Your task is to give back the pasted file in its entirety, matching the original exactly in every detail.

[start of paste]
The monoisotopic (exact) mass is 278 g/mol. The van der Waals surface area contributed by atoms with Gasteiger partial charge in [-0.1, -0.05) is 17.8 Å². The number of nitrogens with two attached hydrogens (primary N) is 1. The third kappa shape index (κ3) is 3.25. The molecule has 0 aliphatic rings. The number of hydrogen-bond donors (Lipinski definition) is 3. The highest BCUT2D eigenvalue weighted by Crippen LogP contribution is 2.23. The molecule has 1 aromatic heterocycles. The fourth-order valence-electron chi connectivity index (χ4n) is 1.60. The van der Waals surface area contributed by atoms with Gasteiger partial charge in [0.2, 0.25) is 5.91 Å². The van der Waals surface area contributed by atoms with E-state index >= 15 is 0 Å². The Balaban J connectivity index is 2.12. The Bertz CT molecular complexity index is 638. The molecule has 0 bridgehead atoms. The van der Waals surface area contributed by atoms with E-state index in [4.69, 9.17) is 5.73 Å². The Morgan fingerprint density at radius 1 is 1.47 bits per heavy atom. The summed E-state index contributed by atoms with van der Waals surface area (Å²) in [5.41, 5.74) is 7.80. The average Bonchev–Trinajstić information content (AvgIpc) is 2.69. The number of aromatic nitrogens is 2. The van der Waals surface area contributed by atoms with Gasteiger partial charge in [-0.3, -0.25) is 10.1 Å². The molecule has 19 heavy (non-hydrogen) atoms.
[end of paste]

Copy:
The monoisotopic (exact) mass is 278 g/mol. The van der Waals surface area contributed by atoms with Gasteiger partial charge in [-0.1, -0.05) is 17.8 Å². The number of nitrogens with two attached hydrogens (primary N) is 1. The third kappa shape index (κ3) is 3.25. The molecule has 0 aliphatic rings. The number of hydrogen-bond donors (Lipinski definition) is 3. The highest BCUT2D eigenvalue weighted by Crippen LogP contribution is 2.23. The molecule has 1 aromatic heterocycles. The fourth-order valence-electron chi connectivity index (χ4n) is 1.60. The van der Waals surface area contributed by atoms with Gasteiger partial charge in [0.2, 0.25) is 5.91 Å². The van der Waals surface area contributed by atoms with E-state index >= 15 is 0 Å². The Balaban J connectivity index is 2.12. The Bertz CT molecular complexity index is 638. The molecule has 0 bridgehead atoms. The van der Waals surface area contributed by atoms with E-state index in [4.69, 9.17) is 5.73 Å². The Morgan fingerprint density at radius 1 is 1.47 bits per heavy atom. The summed E-state index contributed by atoms with van der Waals surface area (Å²) in [5.41, 5.74) is 7.80. The average Bonchev–Trinajstić information content (AvgIpc) is 2.69. The number of aromatic nitrogens is 2. The van der Waals surface area contributed by atoms with Gasteiger partial charge in [-0.3, -0.25) is 10.1 Å². The molecule has 19 heavy (non-hydrogen) atoms.